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Do you have any inspirational thoughts or stories that you would like to share on KosherPages?
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Monday, 2nd September 2013
Thursday, 29th August 2013
A couple that had been married for fifteen years without being blessed by children, decided to divorce, despite their harmonious marriage. Shortly after the get (divorce) was completed, the woman discovered that she was expecting a child. The joyous news had a very sad side, as the husband was a Kohein (from the priestly tribe) and was forbidden to remarry his wife. Their pain and heartbreak knew no bounds. The husband described his painful situation to Rabbi Chaim Kanieveski, who told him that he couldn't see any way that he could remarry, but suggested that the man consult with his father in-law, Rabbi Yosef Shalom Elyashiv. The man went to Rabbi Elyashiv and repeated his tale. Rabbi Elyashiv told him with great pain that it's definitely forbidden for a Kohein to remarry his former wife. "The only thing I can tell you is that you should go to the Kosel HaMaaravi (the Wailing Wall), and daven (pray) to Hashem (G-d) that he should save you."
The Kohein regarded Rabbi Elyashiv's words as a direct instruction, and immediately went straight to the Kosel. He approached the stones and poured out his heart without restraint. After davening (praying) for a lengthy period of time, the Kohein felt a hand on his back. He turned around and saw an avreich talmid chacham (a very wise scholar), who inquired what had happened to him.
The Kohein repeated his story, and the stranger asked him, "Do you have a father?" The Kohein didn't understand the point of the question, but he answered that of course he had a father. His father was very old and was living in a nursing home in America, and could barely communicate with those around him. "In my opinion, you should fly to America, and tell your father what has happened to you," said the man and he turned to leave.
It didn't seem to matter that the father's condition made it almost impossible to communicate with him at all, and the avreich still recommended the trip.
The Kohein reasoned that if Rabbi Elyashiv told him to go to the Kosel to daven, and if this stranger approached him while he was davening and advised him to fly to America, maybe it was worthwhile for him to go to America, and decided to heed this man's words.
He arranged a flight, and a day and half later he was at his father's side, in the nursing home. The medical staff had informed the son when he first arrived that his father had not uttered a word for many months, and that he shouldn't expect his father to speak to him. The Kohein began telling his father the story, and his father didn't respond, but seemed to be listening to what his son was saying.
As the son continued his story, he began crying uncontrollably. Then, unbelievably, his father began speaking and said clearly, "You are not my biological son, but you were adopted after the Holocaust. You do not have the status of a Kohein, and there is no reason that you couldn't remarry your former wife!"
As recounted in the Sefer Barchi Nafshi
Thursday, 22nd August 2013
A few years after I was born, my Dad met a stranger who was new to our small town. From the beginning, Dad was fascinated with this enchanting newcomer and soon invited him to live with our family. The stranger was quickly accepted and was around from then on.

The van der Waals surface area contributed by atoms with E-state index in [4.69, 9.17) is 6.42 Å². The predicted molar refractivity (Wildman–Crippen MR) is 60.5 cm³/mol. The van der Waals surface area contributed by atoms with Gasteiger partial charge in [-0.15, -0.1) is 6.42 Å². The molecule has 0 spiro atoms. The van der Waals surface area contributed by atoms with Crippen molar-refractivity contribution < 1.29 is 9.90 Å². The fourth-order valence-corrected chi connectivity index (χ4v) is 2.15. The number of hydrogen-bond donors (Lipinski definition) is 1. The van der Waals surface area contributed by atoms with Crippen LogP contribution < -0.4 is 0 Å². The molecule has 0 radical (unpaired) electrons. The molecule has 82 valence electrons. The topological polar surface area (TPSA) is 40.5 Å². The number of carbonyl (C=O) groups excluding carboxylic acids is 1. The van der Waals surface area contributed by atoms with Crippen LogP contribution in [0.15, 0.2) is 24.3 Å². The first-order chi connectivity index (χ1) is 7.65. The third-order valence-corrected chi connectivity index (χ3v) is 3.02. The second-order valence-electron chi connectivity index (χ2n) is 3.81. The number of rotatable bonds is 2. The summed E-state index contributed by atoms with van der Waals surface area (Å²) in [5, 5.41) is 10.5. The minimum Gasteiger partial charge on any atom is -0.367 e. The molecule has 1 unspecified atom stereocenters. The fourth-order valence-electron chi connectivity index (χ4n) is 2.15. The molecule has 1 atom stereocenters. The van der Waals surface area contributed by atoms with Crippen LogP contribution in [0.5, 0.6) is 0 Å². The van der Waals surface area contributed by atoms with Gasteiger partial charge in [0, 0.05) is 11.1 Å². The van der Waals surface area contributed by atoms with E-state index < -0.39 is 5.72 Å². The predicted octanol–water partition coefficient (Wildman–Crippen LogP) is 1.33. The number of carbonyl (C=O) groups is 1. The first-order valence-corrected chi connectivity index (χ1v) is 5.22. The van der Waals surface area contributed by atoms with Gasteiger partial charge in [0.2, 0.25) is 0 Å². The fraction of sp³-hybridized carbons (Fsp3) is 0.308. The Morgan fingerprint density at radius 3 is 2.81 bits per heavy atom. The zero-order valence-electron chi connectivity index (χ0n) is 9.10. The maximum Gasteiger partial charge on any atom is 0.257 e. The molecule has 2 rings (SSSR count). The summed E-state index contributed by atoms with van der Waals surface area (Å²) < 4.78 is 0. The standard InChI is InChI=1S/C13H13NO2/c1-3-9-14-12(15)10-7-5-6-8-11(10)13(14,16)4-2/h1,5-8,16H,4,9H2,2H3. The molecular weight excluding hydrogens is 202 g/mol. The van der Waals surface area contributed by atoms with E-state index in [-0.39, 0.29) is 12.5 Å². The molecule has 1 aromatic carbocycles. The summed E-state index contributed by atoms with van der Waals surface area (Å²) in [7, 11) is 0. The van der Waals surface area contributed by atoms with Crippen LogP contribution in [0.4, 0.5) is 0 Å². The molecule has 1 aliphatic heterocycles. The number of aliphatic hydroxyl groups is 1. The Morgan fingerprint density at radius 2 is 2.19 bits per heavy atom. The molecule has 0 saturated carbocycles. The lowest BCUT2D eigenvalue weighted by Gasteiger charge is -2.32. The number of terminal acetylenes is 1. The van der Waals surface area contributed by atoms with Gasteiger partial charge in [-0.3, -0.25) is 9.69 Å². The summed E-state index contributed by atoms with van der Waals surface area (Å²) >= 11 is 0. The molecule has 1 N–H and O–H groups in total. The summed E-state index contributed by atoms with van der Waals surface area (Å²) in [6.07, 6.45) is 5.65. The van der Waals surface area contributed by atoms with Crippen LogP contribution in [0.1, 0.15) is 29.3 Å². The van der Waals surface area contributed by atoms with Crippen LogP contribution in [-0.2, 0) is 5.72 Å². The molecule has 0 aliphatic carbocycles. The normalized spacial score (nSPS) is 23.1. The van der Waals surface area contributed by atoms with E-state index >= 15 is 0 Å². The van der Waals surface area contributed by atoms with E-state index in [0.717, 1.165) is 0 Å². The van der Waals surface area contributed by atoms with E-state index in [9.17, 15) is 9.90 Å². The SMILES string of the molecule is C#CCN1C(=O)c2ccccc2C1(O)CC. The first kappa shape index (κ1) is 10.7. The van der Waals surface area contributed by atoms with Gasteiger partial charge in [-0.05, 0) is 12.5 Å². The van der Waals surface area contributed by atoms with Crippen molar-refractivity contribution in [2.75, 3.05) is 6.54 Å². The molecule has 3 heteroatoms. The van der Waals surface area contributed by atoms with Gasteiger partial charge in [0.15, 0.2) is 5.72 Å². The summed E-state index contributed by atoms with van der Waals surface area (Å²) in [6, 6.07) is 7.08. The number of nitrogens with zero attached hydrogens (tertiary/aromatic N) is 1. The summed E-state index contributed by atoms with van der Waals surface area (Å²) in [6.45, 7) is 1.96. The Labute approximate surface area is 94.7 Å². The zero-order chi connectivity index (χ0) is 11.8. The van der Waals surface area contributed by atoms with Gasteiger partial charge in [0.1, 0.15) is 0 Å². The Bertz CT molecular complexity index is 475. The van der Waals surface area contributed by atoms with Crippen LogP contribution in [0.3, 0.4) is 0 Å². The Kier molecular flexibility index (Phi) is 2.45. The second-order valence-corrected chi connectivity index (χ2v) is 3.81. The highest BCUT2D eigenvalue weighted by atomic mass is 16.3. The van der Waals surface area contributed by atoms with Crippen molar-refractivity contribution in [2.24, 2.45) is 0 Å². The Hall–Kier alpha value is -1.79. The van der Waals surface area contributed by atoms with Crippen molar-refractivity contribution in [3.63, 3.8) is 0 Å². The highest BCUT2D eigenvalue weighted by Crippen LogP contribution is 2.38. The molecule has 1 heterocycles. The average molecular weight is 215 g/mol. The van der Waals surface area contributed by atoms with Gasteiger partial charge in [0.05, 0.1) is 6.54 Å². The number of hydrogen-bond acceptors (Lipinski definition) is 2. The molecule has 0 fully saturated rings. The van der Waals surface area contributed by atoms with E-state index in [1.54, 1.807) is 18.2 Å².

As I grew up, I never questioned his place in my family. In my young mind, he had a special niche.
My parents were complementary instructors: Mom taught me good from evil, and Dad taught me to obey.
But the stranger... he was our storyteller. He would keep us spellbound for hours on end with adventures, mysteries and comedies.
If I wanted to know anything about politics, history or science, he always knew the answers about the past, understood the present and even seemed able to predict the future! He took my family to the first major league ball game. He made me laugh, and he made me cry. The stranger never stopped talking, but Dad didn't seem to mind.
Sometimes, Mom would get up quietly while the rest of us were shushing each other to listen to what he had to say, and she would go to the kitchen for peace and quiet.
Dad ruled our household with certain moral convictions, but the stranger never felt obligated to honour them.
Profanity, for example, was not allowed in our home - not from us, our friends or any visitors. Our long time visitor, however, got away with words that burned my ears and made my dad squirm and my mother blush.
My Dad didn't permit the liberal use of alcohol but the stranger encouraged us to try it on a regular basis. He made cigarettes look cool, cigars manly, and pipes distinguished.
He talked freely (much too freely!). His comments were sometimes blatant, sometimes suggestive, and generally embarrassing.
I now know that my early concepts about relationships were influenced strongly by the stranger. Time after time, he opposed the values of my parents, yet he was seldom rebuked ... And NEVER asked to leave.
More than fifty years have passed since the stranger moved in with our family. He has blended right in and is not nearly as fascinating as he was at first. Still, if you could walk into my parents' den today, you would still find him sitting over in his corner, waiting for someone to listen to him talk and watch him draw his pictures.
His name? .... We just call him 'TV.'
(Note: This should be required reading for every household!)
He has a wife now....we call her 'Computer.'
Their first child is "Cell Phone". His Girlfriend was Facebook!!
Second child "I Pod "
And JUST BORN LAST YEAR WAS a Grandchild:
HOW TRUE THIS IS!!!
Wednesday, 24th July 2013
I have learned:
that you cannot make someone love you. All you can do is be someone who can be loved. The rest is up to them.